2. Hi Anthony. I came here via InsanityBytes22, via Pastor Randy, LOL! Interesting conversation with Stephen. He represents some of the animosity toward the institutionalized church that I have come across, as I’m sure you’re aware of, too. Frank Viola came out with “Pagan Christianity” several year ago and the rest is history. 🙂 Some of the criticism is deserved, and we should be more organic, but its adherents mostly parrot popular straw man depictions (like protestants hate Catholics, etc.). And we “churchians” would even agree with them on things like making God’s love and our relationship Christ the priority over other things.

    But one recurring theme I keep hearing, one that was only implied here, is that churches shouldn’t be in buildings or paying pastors (we dismiss them as “hirelings”). I also keep hearing the theme in other places that we don’t even need leaders having authority over us (and that would relate to what Pastor Randy was alluding to). This notion is only viable in the West, in our “you’re not the boss of me” culture! Such individualism is totally foreign to any semblance of what we see in the Bible. As you know, most of the time “you” is used in the New Testament, it is speaking of a corporate “you” (“all-y-all!”). It’s speaking to the church, not an individual. We read individualism through our Western paradigm.

    More to the point, these romantic notions of the early church are nothing more than myths, usually taught online on YouTube and social media, by former pastors who’ve left the institutionalized church and created their own “house” church following (I’m not against house churches). Again, there’s a lot wrong with institutionalized church (since the fourth century) but we shouldn’t throw the proverbial baby out with the bath water. We should also be honest with ourselves about why we resist authority.

    Anyone who has a knowledge of church history knows that the only reason the early believers met in houses was because they had no choice! Christianity was deemed illegal by the Roman Empire for the first three centuries. They were being hunted down and persecuted, even killed at times (depending on who was Caesar at the time). They hid in catacombs and caves during the first and second century.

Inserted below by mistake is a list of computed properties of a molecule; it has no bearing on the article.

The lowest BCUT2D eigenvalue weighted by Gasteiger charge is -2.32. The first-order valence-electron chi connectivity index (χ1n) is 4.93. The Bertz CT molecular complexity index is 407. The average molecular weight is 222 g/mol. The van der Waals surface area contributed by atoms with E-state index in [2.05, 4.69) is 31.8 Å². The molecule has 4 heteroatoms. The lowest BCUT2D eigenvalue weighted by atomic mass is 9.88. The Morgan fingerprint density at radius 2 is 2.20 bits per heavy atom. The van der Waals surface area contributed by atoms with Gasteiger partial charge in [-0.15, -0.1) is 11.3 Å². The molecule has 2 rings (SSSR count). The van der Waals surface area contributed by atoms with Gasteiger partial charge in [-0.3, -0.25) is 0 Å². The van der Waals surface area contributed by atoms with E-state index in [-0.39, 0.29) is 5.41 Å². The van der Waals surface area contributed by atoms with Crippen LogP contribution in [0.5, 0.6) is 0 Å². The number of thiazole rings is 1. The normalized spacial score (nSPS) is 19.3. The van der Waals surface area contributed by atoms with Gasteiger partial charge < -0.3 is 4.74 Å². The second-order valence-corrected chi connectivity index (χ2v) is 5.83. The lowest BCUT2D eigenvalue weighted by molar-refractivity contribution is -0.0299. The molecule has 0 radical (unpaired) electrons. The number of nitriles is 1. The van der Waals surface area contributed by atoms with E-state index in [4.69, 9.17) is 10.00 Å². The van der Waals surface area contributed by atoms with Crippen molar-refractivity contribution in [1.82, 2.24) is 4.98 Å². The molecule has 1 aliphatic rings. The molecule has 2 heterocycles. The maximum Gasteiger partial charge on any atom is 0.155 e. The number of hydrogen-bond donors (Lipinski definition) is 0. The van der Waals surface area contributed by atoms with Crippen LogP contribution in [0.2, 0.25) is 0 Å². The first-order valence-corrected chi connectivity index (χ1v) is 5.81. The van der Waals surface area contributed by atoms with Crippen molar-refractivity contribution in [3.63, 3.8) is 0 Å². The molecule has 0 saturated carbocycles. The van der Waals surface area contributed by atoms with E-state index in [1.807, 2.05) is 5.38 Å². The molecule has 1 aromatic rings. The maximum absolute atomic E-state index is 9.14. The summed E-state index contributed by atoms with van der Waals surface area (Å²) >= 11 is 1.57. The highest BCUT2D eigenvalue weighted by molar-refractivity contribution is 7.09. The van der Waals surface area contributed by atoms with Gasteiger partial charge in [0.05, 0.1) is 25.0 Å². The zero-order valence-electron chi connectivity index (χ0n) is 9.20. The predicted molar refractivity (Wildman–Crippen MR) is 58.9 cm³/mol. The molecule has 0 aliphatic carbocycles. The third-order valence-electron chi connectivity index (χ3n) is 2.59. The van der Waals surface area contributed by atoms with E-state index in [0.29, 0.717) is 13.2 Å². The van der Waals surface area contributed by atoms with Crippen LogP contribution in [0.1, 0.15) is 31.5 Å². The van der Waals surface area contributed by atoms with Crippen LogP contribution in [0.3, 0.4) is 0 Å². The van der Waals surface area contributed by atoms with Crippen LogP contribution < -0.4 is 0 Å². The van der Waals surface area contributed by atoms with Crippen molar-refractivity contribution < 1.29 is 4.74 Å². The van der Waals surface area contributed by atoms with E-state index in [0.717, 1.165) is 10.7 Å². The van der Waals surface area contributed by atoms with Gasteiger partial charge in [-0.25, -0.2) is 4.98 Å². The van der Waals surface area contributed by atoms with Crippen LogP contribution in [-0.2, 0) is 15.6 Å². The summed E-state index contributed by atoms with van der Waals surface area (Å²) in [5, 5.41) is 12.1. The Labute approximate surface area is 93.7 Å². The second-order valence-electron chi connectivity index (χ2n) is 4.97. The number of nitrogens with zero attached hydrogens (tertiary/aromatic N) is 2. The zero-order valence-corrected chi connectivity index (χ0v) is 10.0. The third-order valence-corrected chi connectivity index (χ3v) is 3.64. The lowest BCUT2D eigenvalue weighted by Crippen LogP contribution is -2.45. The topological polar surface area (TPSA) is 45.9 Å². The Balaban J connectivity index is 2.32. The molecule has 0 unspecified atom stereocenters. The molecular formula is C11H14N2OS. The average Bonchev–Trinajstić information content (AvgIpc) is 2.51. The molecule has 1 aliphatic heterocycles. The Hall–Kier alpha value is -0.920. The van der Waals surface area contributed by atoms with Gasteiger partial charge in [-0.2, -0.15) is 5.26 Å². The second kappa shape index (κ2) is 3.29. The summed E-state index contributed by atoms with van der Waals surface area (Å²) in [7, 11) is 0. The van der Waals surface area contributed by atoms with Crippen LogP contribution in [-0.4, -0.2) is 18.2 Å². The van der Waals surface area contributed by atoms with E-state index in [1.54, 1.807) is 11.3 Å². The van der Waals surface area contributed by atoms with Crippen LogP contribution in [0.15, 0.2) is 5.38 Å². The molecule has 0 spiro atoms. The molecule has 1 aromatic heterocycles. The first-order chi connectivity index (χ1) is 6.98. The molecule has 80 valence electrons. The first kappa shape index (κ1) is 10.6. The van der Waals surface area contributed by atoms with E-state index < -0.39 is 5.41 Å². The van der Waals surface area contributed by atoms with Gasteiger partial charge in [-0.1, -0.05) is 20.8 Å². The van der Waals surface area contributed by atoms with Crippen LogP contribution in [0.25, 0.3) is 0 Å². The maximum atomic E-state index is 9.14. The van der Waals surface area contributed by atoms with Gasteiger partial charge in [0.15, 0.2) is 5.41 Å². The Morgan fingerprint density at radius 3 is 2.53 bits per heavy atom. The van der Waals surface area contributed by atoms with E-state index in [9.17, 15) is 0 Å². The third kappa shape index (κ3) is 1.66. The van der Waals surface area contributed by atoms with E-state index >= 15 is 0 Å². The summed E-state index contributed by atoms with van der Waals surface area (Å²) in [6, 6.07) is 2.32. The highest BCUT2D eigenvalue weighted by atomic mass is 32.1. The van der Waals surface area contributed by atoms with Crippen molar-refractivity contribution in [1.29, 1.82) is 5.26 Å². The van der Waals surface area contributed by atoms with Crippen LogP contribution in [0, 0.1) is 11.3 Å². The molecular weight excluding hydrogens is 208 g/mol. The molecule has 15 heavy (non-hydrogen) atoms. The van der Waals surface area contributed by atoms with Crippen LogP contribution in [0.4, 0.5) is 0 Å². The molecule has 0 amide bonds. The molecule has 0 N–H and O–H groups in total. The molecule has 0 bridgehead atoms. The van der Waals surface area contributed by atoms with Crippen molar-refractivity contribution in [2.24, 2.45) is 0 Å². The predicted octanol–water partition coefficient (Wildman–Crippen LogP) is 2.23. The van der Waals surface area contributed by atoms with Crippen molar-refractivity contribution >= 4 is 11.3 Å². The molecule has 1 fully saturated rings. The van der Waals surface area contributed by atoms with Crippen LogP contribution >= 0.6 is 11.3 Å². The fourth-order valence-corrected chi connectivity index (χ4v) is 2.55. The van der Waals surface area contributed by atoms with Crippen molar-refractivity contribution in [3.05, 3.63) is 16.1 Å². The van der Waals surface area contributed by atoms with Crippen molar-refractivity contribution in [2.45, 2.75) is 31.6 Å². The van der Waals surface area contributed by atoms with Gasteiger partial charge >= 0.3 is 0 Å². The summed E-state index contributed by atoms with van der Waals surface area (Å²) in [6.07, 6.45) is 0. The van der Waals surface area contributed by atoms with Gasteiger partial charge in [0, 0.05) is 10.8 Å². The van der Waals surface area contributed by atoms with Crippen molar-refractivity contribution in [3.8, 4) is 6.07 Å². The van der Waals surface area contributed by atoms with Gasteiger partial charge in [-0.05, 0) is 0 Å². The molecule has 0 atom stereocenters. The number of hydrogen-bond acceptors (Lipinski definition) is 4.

Another fact about the early church. They had Bishops over cities and regions from the first century on, pastors, elders over every local church. And they were paid, (gasp!), usually through the support of those they were ministering to. They didn’t draw a salary because there was no such thing in their ancient economy. People usually bartered and traded for their livelihood.

    Stephen brought up that Jesus didn’t get paid. Actually, that’s not technically true. Jesus was supported financially by wealthy women who followed Him (and others). Paul said that those who are taught should support those those who teach them (Gal.6:6). Paul himself, was supported by the Philippian church.

    I could go on but I don’t want to write a book. Sorry for the long comment but this exchange is ironically a classic example of what Pastor Randy was talking about.

    • Oh, you’re more than welcome to leave a long comment! You wouldn’t be the first, that’s for sure 😉

      Thank you for stopping by and contributing to the discussion. We are on the same page. But even more, your comment highlights another important lesson Christian bloggers need to remember: people read comments. Therefore, it is just as important how we deal with objectors as how we write the original post.

      Again, thanks.

      • Very true. The comments tend to clarify the point and answer assumptions not addressed in the post.

      • Stephen

        Thanks for joining the conversation Mel. Quite a moth full from you . I have never read “pagan christianity” but have read the bible cover 7 times and listened to the audio version probably 7. I continue to study the bible with my trusty “blue letter bible” app.
        A lot of what you speak is traditions of men and not based in fact but your own assumptions with cherry picked bible verses. But that’s ok, every believer does that.
        If you don’t like the label “hireling”, I suggest you take it up with Jesus, I didn’t invent it.
        Jesus didn’t put His trust in man, so I’ll continue to follow what Jesus has to say instead of you cherry piked Paulian theology. Salvation comes by Jesus Christ alone, attending a religious business that cloaks itself with the name “church” has absolutely no bearing on anyone’s salvation and attending one does not make a person a christian.
        Just like standing in a garage doesn’t make a person a car, or so I keep hearing from the pulpit. Lol
        The cognitive dissonance required to sit through a sermon and not puke is astronomical. But then as we all know, the psychopath target the weak.
        Perhaps your time would be better spent pontificating to your flock Mel. I don’t have much patience for manipulators.
        By the way, I don’t find you much different then how you first describe yourself in your “why I write this blog”
        God is no respecter of persons, your man made title seems to have swelled up your head and I can assure you Jesus won’t be nearly as impressed with your title as you seem to be.

      • pon·tif·i·cate
        verb
        /pänˈtifiˌkāt/
        1.
        express one’s opinions in a way considered annoyingly pompous and dogmatic.

        Yep, I think that’s what you’re doing, Stephen. Sorry.